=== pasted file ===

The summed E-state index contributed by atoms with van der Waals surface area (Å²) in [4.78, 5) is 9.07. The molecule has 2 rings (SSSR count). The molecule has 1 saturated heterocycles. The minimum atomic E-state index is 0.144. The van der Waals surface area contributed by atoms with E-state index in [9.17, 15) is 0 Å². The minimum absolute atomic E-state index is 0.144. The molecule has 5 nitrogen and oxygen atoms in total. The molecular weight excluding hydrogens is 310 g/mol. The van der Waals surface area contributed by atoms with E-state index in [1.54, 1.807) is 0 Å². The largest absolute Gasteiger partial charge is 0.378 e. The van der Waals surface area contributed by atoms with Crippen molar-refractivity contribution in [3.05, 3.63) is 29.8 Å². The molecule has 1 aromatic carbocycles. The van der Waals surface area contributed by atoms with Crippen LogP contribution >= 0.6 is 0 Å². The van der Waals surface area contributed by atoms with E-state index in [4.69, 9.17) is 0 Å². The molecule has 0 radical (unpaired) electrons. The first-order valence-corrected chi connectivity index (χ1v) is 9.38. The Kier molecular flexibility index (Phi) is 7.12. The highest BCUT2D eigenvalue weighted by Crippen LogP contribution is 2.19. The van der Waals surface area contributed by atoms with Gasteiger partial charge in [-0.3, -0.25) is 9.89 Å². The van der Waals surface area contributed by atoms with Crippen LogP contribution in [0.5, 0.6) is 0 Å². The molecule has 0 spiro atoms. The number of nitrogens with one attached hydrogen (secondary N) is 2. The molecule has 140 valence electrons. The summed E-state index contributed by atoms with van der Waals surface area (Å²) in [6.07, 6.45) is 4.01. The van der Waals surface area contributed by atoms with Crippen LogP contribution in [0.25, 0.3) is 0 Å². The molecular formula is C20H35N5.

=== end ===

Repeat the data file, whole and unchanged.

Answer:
The summed E-state index contributed by atoms with van der Waals surface area (Å²) in [4.78, 5) is 9.07. The molecule has 2 rings (SSSR count). The molecule has 1 saturated heterocycles. The minimum atomic E-state index is 0.144. The van der Waals surface area contributed by atoms with E-state index in [9.17, 15) is 0 Å². The minimum absolute atomic E-state index is 0.144. The molecule has 5 nitrogen and oxygen atoms in total. The molecular weight excluding hydrogens is 310 g/mol. The van der Waals surface area contributed by atoms with E-state index in [1.54, 1.807) is 0 Å². The largest absolute Gasteiger partial charge is 0.378 e. The van der Waals surface area contributed by atoms with Crippen molar-refractivity contribution in [3.05, 3.63) is 29.8 Å². The molecule has 1 aromatic carbocycles. The van der Waals surface area contributed by atoms with Crippen LogP contribution >= 0.6 is 0 Å². The van der Waals surface area contributed by atoms with E-state index in [4.69, 9.17) is 0 Å². The molecule has 0 radical (unpaired) electrons. The first-order valence-corrected chi connectivity index (χ1v) is 9.38. The Kier molecular flexibility index (Phi) is 7.12. The highest BCUT2D eigenvalue weighted by Crippen LogP contribution is 2.19. The van der Waals surface area contributed by atoms with Gasteiger partial charge in [-0.3, -0.25) is 9.89 Å². The van der Waals surface area contributed by atoms with Crippen LogP contribution in [0.5, 0.6) is 0 Å². The molecule has 0 spiro atoms. The number of nitrogens with one attached hydrogen (secondary N) is 2. The molecule has 140 valence electrons. The summed E-state index contributed by atoms with van der Waals surface area (Å²) in [6.07, 6.45) is 4.01. The van der Waals surface area contributed by atoms with Crippen LogP contribution in [0.25, 0.3) is 0 Å². The molecular formula is C20H35N5.